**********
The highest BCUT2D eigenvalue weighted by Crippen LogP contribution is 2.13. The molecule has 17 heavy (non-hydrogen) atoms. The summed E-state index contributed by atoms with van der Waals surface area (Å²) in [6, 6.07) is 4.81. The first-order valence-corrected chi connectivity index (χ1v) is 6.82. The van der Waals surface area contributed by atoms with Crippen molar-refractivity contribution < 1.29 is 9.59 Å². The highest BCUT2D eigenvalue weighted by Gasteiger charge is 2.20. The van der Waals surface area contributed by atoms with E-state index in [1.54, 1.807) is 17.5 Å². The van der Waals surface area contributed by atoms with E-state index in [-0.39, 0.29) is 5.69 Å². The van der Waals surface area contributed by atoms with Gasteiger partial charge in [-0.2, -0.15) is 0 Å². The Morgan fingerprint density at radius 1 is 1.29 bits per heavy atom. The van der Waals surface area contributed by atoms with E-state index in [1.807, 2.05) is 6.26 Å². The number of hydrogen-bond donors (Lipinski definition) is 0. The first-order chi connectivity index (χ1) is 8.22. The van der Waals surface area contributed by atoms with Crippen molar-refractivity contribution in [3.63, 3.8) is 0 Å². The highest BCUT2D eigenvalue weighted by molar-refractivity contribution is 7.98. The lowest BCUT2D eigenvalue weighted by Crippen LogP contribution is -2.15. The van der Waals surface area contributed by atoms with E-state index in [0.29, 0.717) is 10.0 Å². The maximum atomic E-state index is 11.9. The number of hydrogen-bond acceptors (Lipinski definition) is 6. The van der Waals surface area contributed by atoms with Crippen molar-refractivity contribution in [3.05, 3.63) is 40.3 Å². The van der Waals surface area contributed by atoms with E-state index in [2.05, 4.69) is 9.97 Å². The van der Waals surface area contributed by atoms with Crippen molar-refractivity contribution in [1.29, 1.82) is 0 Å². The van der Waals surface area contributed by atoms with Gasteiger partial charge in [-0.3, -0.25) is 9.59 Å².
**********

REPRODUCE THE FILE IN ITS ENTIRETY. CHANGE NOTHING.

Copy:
The highest BCUT2D eigenvalue weighted by Crippen LogP contribution is 2.13. The molecule has 17 heavy (non-hydrogen) atoms. The summed E-state index contributed by atoms with van der Waals surface area (Å²) in [6, 6.07) is 4.81. The first-order valence-corrected chi connectivity index (χ1v) is 6.82. The van der Waals surface area contributed by atoms with Crippen molar-refractivity contribution < 1.29 is 9.59 Å². The highest BCUT2D eigenvalue weighted by Gasteiger charge is 2.20. The van der Waals surface area contributed by atoms with E-state index in [1.54, 1.807) is 17.5 Å². The van der Waals surface area contributed by atoms with E-state index in [-0.39, 0.29) is 5.69 Å². The van der Waals surface area contributed by atoms with Gasteiger partial charge in [-0.2, -0.15) is 0 Å². The Morgan fingerprint density at radius 1 is 1.29 bits per heavy atom. The van der Waals surface area contributed by atoms with E-state index in [1.807, 2.05) is 6.26 Å². The number of hydrogen-bond donors (Lipinski definition) is 0. The first-order chi connectivity index (χ1) is 8.22. The van der Waals surface area contributed by atoms with Crippen molar-refractivity contribution in [3.63, 3.8) is 0 Å². The highest BCUT2D eigenvalue weighted by molar-refractivity contribution is 7.98. The lowest BCUT2D eigenvalue weighted by Crippen LogP contribution is -2.15. The van der Waals surface area contributed by atoms with E-state index in [0.29, 0.717) is 10.0 Å². The maximum atomic E-state index is 11.9. The number of hydrogen-bond acceptors (Lipinski definition) is 6. The van der Waals surface area contributed by atoms with Crippen molar-refractivity contribution in [3.05, 3.63) is 40.3 Å². The van der Waals surface area contributed by atoms with E-state index in [2.05, 4.69) is 9.97 Å². The van der Waals surface area contributed by atoms with Crippen molar-refractivity contribution in [1.29, 1.82) is 0 Å². The van der Waals surface area contributed by atoms with Gasteiger partial charge in [-0.3, -0.25) is 9.59 Å².